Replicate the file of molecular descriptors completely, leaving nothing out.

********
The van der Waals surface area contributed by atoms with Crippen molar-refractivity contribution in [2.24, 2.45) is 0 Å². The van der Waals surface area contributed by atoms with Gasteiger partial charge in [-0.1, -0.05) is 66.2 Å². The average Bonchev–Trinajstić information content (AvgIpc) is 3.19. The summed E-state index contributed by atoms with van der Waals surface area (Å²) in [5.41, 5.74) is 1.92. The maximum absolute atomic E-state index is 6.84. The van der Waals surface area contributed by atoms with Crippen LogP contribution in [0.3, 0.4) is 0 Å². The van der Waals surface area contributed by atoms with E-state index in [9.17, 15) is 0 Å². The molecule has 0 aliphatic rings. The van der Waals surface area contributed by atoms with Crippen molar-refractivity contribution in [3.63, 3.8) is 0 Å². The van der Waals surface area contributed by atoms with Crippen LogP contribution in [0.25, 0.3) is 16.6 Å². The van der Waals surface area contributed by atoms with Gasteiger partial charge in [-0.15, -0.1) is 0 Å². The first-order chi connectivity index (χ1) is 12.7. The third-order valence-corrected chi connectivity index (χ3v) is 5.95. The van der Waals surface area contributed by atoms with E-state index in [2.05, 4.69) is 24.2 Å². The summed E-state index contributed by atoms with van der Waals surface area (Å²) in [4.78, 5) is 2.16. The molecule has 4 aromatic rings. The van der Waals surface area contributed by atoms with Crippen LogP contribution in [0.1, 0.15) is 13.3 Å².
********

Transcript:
The van der Waals surface area contributed by atoms with Crippen molar-refractivity contribution in [2.24, 2.45) is 0 Å². The van der Waals surface area contributed by atoms with Gasteiger partial charge in [-0.1, -0.05) is 66.2 Å². The average Bonchev–Trinajstić information content (AvgIpc) is 3.19. The summed E-state index contributed by atoms with van der Waals surface area (Å²) in [5.41, 5.74) is 1.92. The maximum absolute atomic E-state index is 6.84. The van der Waals surface area contributed by atoms with Crippen LogP contribution in [0.3, 0.4) is 0 Å². The van der Waals surface area contributed by atoms with E-state index in [9.17, 15) is 0 Å². The molecule has 0 aliphatic rings. The van der Waals surface area contributed by atoms with Crippen molar-refractivity contribution in [3.63, 3.8) is 0 Å². The van der Waals surface area contributed by atoms with Crippen LogP contribution in [0.25, 0.3) is 16.6 Å². The van der Waals surface area contributed by atoms with Gasteiger partial charge in [-0.15, -0.1) is 0 Å². The first-order chi connectivity index (χ1) is 12.7. The third-order valence-corrected chi connectivity index (χ3v) is 5.95. The van der Waals surface area contributed by atoms with E-state index in [2.05, 4.69) is 24.2 Å². The summed E-state index contributed by atoms with van der Waals surface area (Å²) in [4.78, 5) is 2.16. The molecule has 4 aromatic rings. The van der Waals surface area contributed by atoms with Crippen LogP contribution in [0.1, 0.15) is 13.3 Å².